Within the behavior category, you’ll see Site Content, where you can see the most popular content (pages) on your small business’ website. Two reports that are helpful to understand what content people are most interested in are the Landing Page report and the All Pages Report.
Landing pages are the ones where people arrive at your website. You’ll likely see your home page (/) as the page that receives the most traffic, but below that, you’ll see others that give you an idea of what content is attracting people to the website.
This helps you see the popularity of the content. You can identify which pages are good at keeping people on the website—and driving them to additional pages—and which ones are not. This gives you the opportunity to improve popular landing pages that are not driving people further into the website.
The All Pages report will show you which pages get seen the most by people who visit your website. If you don’t see some of your most important pages in this report, it’s a cue to look for ways to improve the user experience (UX) and make the pages more prominent or relevant.
5. Conversions: Which goals did people complete on your website?
This report depends on the way you’ve set up your Google Analytics account. Goals (like requests for information, form completions, calls, or emails to your business, for example) and e-commerce (sales) require a more advanced setup. You’ll need to tell Google Analytics what you consider to be the specific action you want to be completed (goal) on your website.
Setting up goals is crucial, as it will make it easier for you to see exactly what type of people, marketing channels, and online behaviors lead people to convert those specific goals you’ve set up.
Quick Tips: How to Read Reports
The first thing to consider is the date range. Make sure your date range is set to the period you’re trying to analyze. You’ll find the date range in the top right corner of every report.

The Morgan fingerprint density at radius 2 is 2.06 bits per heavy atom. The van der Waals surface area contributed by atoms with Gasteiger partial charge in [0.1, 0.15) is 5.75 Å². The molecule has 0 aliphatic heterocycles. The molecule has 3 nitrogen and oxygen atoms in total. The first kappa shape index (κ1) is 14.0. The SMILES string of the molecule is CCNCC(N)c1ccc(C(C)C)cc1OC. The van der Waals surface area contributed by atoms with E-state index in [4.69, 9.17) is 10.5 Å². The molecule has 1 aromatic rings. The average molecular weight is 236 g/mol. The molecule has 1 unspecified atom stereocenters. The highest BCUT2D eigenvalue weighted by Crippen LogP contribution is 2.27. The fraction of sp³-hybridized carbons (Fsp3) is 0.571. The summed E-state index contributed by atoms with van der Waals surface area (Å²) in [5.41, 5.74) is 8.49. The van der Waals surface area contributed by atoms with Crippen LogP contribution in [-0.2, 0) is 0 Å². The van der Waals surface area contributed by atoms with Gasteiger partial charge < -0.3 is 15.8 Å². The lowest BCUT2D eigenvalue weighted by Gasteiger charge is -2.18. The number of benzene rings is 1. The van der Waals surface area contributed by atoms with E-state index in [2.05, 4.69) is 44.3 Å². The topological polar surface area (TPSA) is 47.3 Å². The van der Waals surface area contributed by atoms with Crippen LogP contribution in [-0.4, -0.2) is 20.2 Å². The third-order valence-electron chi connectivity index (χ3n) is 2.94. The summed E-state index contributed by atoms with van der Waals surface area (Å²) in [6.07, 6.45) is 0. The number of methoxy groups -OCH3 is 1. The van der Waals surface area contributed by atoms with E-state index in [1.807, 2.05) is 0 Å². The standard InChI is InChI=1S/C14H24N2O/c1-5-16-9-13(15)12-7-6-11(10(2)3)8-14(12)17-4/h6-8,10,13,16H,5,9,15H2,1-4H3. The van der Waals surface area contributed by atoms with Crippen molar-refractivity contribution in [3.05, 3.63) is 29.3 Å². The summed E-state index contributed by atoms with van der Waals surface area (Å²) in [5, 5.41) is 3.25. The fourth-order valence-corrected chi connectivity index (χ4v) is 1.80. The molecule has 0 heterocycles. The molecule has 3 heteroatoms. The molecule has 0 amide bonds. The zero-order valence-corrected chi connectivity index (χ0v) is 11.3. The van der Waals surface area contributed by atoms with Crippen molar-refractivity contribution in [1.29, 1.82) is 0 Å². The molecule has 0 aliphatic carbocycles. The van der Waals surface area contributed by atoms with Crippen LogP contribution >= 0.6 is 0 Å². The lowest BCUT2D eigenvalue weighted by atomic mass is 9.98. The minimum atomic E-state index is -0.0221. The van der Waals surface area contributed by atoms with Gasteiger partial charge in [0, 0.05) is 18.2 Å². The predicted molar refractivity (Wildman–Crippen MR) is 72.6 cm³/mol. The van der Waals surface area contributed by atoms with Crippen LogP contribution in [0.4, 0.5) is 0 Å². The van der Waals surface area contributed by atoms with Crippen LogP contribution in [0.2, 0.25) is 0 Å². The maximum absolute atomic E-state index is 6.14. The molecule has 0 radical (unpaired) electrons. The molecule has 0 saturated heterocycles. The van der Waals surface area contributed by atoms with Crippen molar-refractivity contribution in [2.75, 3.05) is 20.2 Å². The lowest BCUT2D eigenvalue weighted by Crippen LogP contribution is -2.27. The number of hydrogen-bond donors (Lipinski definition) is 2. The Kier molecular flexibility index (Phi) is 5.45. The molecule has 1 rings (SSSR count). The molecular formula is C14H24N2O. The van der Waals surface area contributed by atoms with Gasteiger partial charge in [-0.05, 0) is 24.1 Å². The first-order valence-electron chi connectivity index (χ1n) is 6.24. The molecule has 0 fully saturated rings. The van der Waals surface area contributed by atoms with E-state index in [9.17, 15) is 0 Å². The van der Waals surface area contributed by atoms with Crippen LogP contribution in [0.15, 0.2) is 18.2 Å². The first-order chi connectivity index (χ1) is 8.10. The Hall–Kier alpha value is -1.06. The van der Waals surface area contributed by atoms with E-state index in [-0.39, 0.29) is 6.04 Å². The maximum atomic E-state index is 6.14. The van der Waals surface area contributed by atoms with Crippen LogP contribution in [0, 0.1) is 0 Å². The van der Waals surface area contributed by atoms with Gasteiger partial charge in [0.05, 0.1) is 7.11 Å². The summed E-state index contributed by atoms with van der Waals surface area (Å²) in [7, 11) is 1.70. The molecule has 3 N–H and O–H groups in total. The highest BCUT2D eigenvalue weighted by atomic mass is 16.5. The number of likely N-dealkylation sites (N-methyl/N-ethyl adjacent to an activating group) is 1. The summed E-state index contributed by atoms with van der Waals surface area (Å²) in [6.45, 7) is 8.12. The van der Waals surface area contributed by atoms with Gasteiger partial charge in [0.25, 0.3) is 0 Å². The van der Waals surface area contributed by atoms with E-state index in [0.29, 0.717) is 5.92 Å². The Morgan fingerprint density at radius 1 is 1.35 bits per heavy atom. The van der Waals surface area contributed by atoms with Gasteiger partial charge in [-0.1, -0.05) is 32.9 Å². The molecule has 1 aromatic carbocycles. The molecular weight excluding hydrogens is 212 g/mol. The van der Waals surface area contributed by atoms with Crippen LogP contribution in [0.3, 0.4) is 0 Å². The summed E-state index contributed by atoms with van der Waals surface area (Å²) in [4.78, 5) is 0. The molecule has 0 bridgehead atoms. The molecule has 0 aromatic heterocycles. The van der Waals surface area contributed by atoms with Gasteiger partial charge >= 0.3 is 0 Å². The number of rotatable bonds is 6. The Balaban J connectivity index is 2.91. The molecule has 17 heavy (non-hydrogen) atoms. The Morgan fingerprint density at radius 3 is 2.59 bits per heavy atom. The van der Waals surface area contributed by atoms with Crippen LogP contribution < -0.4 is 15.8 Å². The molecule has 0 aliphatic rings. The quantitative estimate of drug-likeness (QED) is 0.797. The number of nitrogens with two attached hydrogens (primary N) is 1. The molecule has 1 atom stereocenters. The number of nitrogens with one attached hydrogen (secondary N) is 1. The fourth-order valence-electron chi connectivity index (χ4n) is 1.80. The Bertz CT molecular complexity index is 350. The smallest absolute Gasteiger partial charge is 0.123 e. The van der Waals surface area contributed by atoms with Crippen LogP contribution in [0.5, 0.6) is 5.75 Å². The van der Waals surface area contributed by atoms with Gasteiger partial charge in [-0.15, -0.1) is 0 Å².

On the left-hand corner, you’ll see the segments, which is automatically set up to show you all data but can be adjusted to include only the specific data you want. For example, if you want to look only at people who come from a specific city, you could build a new segment that only shows data from users in that location.
Below the date and segments, you’ll see a timeline (based on your date range) with a blue line that shows how many Users (report dependent) visited your website per day, week, or month. This can be useful when looking over a longer period of time to understand traffic and seasonal trends.
Finally, you’ll see a table with a breakdown of data. Let’s walk through these types of tables.
All tables are broken down into a main dimension. This dimension is the first column of the data table. In the example below, the dimension is Default Channel Grouping, which we talked about above in the Acquisition report.
Each column after that will give you metrics that are relevant to this dimension. Next to each metric, there is a “?” that when hovered over will give you a definition of the metrics. The top row will have a summary of the aggregate data.
Users: Unique Individuals that visited the website.
New Users: New people to the website.
Session: Number of times the website has been visited.
Bounce Rate: Percentage of single-page sessions in which there were no interactions with the page.
Pages/Session: The average number of pages people visit during a session.
Avg. Session Duration: The average amount of time people spent on the website during their session.
Drop Down: You can use the drop-down to toggle between e-commerce and the goals you’ve set up on your website.
Ecommerce/Goal Conversion Rate: Percentage of sessions that resulted in a conversion (goal completion).
Transactions/Goal Completions: Total number of transactions or goal completions.
Revenue/Goal Value: Total revenue generated or total goal value (depending on what value in dollar amounts you assign to your goals).
Determine What Matters Most for Your Business
You could spend many hours digging into data about your small business’ website, but that shouldn’t be the case.
Start by determining exactly what you’re trying to accomplish with your website and each of its main pages and work back from these objectives to establish goals you can track. Once you know exactly what you’re looking for, you can figure out a few key metrics and reports that will provide the answers you need to improve your site, your site’s visitors’ experiences, and your small business.